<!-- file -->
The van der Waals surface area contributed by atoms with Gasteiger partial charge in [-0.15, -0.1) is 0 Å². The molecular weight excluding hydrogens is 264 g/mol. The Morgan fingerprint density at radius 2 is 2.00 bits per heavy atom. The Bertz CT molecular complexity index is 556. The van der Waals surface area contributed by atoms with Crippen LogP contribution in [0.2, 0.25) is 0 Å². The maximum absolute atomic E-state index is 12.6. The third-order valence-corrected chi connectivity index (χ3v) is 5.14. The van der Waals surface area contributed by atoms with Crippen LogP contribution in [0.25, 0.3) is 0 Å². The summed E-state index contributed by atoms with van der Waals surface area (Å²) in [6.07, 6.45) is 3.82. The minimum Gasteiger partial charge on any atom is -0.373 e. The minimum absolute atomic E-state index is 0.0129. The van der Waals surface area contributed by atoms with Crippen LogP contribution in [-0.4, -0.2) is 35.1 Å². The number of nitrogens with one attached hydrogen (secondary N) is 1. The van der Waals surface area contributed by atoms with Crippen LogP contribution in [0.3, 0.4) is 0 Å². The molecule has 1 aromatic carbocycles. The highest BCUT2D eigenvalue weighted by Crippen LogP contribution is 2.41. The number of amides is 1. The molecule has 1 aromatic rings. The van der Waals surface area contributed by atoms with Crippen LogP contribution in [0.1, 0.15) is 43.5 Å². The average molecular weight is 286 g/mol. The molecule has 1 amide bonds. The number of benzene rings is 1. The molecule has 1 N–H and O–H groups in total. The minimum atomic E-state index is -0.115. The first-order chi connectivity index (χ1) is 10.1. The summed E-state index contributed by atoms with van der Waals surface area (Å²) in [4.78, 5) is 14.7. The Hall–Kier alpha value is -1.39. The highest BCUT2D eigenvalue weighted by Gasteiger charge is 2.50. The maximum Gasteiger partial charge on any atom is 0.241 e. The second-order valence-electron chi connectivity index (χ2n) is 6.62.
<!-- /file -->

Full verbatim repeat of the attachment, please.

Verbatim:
The van der Waals surface area contributed by atoms with Gasteiger partial charge in [-0.15, -0.1) is 0 Å². The molecular weight excluding hydrogens is 264 g/mol. The Morgan fingerprint density at radius 2 is 2.00 bits per heavy atom. The Bertz CT molecular complexity index is 556. The van der Waals surface area contributed by atoms with Crippen LogP contribution in [0.2, 0.25) is 0 Å². The maximum absolute atomic E-state index is 12.6. The third-order valence-corrected chi connectivity index (χ3v) is 5.14. The van der Waals surface area contributed by atoms with Crippen LogP contribution in [0.25, 0.3) is 0 Å². The summed E-state index contributed by atoms with van der Waals surface area (Å²) in [6.07, 6.45) is 3.82. The minimum Gasteiger partial charge on any atom is -0.373 e. The minimum absolute atomic E-state index is 0.0129. The van der Waals surface area contributed by atoms with Crippen LogP contribution in [-0.4, -0.2) is 35.1 Å². The number of nitrogens with one attached hydrogen (secondary N) is 1. The van der Waals surface area contributed by atoms with Crippen LogP contribution in [0.3, 0.4) is 0 Å². The molecule has 1 aromatic carbocycles. The highest BCUT2D eigenvalue weighted by Crippen LogP contribution is 2.41. The number of amides is 1. The molecule has 1 aromatic rings. The van der Waals surface area contributed by atoms with Crippen LogP contribution in [0.1, 0.15) is 43.5 Å². The average molecular weight is 286 g/mol. The molecule has 1 amide bonds. The number of benzene rings is 1. The molecule has 1 N–H and O–H groups in total. The minimum atomic E-state index is -0.115. The first-order chi connectivity index (χ1) is 10.1. The summed E-state index contributed by atoms with van der Waals surface area (Å²) in [4.78, 5) is 14.7. The Hall–Kier alpha value is -1.39. The highest BCUT2D eigenvalue weighted by Gasteiger charge is 2.50. The maximum Gasteiger partial charge on any atom is 0.241 e. The second-order valence-electron chi connectivity index (χ2n) is 6.62.